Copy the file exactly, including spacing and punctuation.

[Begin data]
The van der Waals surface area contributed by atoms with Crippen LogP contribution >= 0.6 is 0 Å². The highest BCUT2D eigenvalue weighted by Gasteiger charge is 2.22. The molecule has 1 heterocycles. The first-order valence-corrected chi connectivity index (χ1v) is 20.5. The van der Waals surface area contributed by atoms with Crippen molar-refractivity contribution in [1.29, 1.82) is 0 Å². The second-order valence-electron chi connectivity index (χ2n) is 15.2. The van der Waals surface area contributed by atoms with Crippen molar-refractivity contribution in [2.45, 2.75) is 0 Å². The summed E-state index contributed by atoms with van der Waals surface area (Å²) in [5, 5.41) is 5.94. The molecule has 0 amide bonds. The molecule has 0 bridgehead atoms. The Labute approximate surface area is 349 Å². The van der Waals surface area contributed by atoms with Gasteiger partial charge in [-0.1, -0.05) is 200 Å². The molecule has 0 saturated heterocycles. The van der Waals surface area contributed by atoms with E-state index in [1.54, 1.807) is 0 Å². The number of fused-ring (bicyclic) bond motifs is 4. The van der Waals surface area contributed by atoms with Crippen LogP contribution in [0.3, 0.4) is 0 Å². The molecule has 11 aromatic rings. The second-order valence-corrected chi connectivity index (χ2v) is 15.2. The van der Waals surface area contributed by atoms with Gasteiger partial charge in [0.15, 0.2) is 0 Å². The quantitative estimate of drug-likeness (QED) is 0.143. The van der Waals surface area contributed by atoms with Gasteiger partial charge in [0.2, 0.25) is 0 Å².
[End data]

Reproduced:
The van der Waals surface area contributed by atoms with Crippen LogP contribution >= 0.6 is 0 Å². The highest BCUT2D eigenvalue weighted by Gasteiger charge is 2.22. The molecule has 1 heterocycles. The first-order valence-corrected chi connectivity index (χ1v) is 20.5. The van der Waals surface area contributed by atoms with Crippen molar-refractivity contribution in [1.29, 1.82) is 0 Å². The second-order valence-electron chi connectivity index (χ2n) is 15.2. The van der Waals surface area contributed by atoms with Crippen molar-refractivity contribution in [2.45, 2.75) is 0 Å². The summed E-state index contributed by atoms with van der Waals surface area (Å²) in [5, 5.41) is 5.94. The molecule has 0 amide bonds. The molecule has 0 bridgehead atoms. The Labute approximate surface area is 349 Å². The van der Waals surface area contributed by atoms with Gasteiger partial charge in [-0.1, -0.05) is 200 Å². The molecule has 0 saturated heterocycles. The van der Waals surface area contributed by atoms with E-state index in [1.54, 1.807) is 0 Å². The number of fused-ring (bicyclic) bond motifs is 4. The van der Waals surface area contributed by atoms with Crippen LogP contribution in [0.3, 0.4) is 0 Å². The molecule has 11 aromatic rings. The second-order valence-corrected chi connectivity index (χ2v) is 15.2. The van der Waals surface area contributed by atoms with Gasteiger partial charge in [0.15, 0.2) is 0 Å². The quantitative estimate of drug-likeness (QED) is 0.143. The van der Waals surface area contributed by atoms with Gasteiger partial charge in [0.2, 0.25) is 0 Å².